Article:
It is always a great idea to take steps to make sustainable jewellery. Here are 5 easy ways to be more eco-friendly at your workbench:

1. Use recycled metals

As jewellers work so closely with metal, there are many opportunities for you to use recycled metals.

For example, our fully stocked gold and silver bullion products are now made using 100% recycled precious metals. This includes:

Silver recycled wire

You can also find 100% recycled gold and silver wedding ring and signet ring blanks. Selected findings, and selected silver loose and finished chain, are also made from 100% recycled metal. These are equal in quality to unrecycled precious metals, while being much better to the planet.

Therefore, if you want to make sustainable jewellery, there are a number of options available to you.

2. Reuse discarded materials

After making, it is easy to end up with a lot of spare materials – maybe you didn’t use all the material you thought you would on a project, or you have ended up with discarded bits of a practice project.

Thankfully, there are a lot of options for putting these materials to good use, into a sustainable jewellery project.

Do you have any discarded beads or findings that you ended up not using for a project, and now you don’t have a use for them? It may be tempting to let them gather dust or end up in the bin when sweeping your workshop, but what about using them for a new project? A bracelet made of repurposed bits and bobs could be a very quirky sustainability project, or a gift for a friend.

Plus, if you are worried about losing small items like beads, findings or gemstones, and therefore letting them go to waste while you buy more, you could get some reusable storage options. Our Wham Mini Storage Organiser can help you keep track of any small jewellery making pieces you still need to use. Plus, it is eco-friendly as it is made from reground recycled single use household plastic.

Wham Mini Storage Organiser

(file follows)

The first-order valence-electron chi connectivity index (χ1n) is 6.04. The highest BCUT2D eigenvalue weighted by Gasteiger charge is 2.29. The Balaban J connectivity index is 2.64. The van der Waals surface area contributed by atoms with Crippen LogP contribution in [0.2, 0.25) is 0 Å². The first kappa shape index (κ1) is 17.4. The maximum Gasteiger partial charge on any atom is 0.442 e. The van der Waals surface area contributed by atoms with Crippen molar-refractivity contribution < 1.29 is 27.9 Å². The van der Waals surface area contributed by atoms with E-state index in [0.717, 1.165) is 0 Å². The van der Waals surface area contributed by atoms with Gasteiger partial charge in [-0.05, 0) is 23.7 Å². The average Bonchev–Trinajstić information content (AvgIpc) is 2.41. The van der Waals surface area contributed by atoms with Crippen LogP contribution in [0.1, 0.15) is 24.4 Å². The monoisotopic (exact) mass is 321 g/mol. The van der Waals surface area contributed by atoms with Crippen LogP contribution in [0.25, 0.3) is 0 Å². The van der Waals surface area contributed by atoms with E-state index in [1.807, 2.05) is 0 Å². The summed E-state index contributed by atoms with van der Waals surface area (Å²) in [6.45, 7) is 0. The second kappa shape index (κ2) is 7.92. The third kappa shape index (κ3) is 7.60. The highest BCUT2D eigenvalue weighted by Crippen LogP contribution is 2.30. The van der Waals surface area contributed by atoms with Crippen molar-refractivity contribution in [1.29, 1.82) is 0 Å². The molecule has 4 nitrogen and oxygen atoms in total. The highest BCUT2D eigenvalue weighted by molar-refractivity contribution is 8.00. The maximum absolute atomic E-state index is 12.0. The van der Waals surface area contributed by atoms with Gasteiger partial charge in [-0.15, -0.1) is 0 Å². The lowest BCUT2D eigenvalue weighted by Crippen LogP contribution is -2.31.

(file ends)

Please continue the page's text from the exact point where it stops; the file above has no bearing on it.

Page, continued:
Another material that you could reuse instead of throwing away, is scrap metal. You could send it to a scrap metal recycling service so that it does not go to waste. Or, you could keep this material and make a great new project out of it. For instance, check out our guide to making a pendant out of scrap silver.

3. Use non-toxic materials

The finishing process does not have to involve harmful polishing and cleaning materials. Make jewellery more sustainably by using environmentally friendly materials, such as in the polishing stage.

There are a lot of options for environmentally friendly polishing compounds, such as Luxi’s range, which is water-based and animal fat-free.

Luxi polishing compounds

If you are finishing precious metal pieces, Durston Pickling Powder is safe and gentle to use as it is acid free. This also makes it easier to use. Not only are acid free solutions like this more environmentally friendly, but they do not leave ay residue on your metal pieces. This guarantees that they will be left looking their best. Picklean Safe Pickling Powder is also made from 100% non-toxic materials, and it is biodegradable.

4. Use recycled packaging

When wrapping up your jewellery, it is much better for the planet to use recycled packaging. This allows you to package your designs without using up too many resources, and it also means the packaging can be reused or recycled again. Kraft gift bags are a great example of this, as they are biodegradable and recyclable.

Kraft gift bags

5. Turn off tools when not in use

Do you use any electrical tools, such as a kiln? It is always worth checking that they are unplugged when not in use. This also goes for the lights around your workstation – days are getting sunnier and longer, so you could keep more curtains open to keep your workstation well-lit. At the end of a making session, walk around your workstation to do a sweep of all the plugs and switches to make sure no excess energy is being used.

We want to see how you have been making more sustainable jewellery. Let us know your tips or share your recycled designs with us on social media, tagging in Cooksongold on Facebook, Twitter and Instagram.

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Author: Charlotte Murray
Written by

Charlotte Murray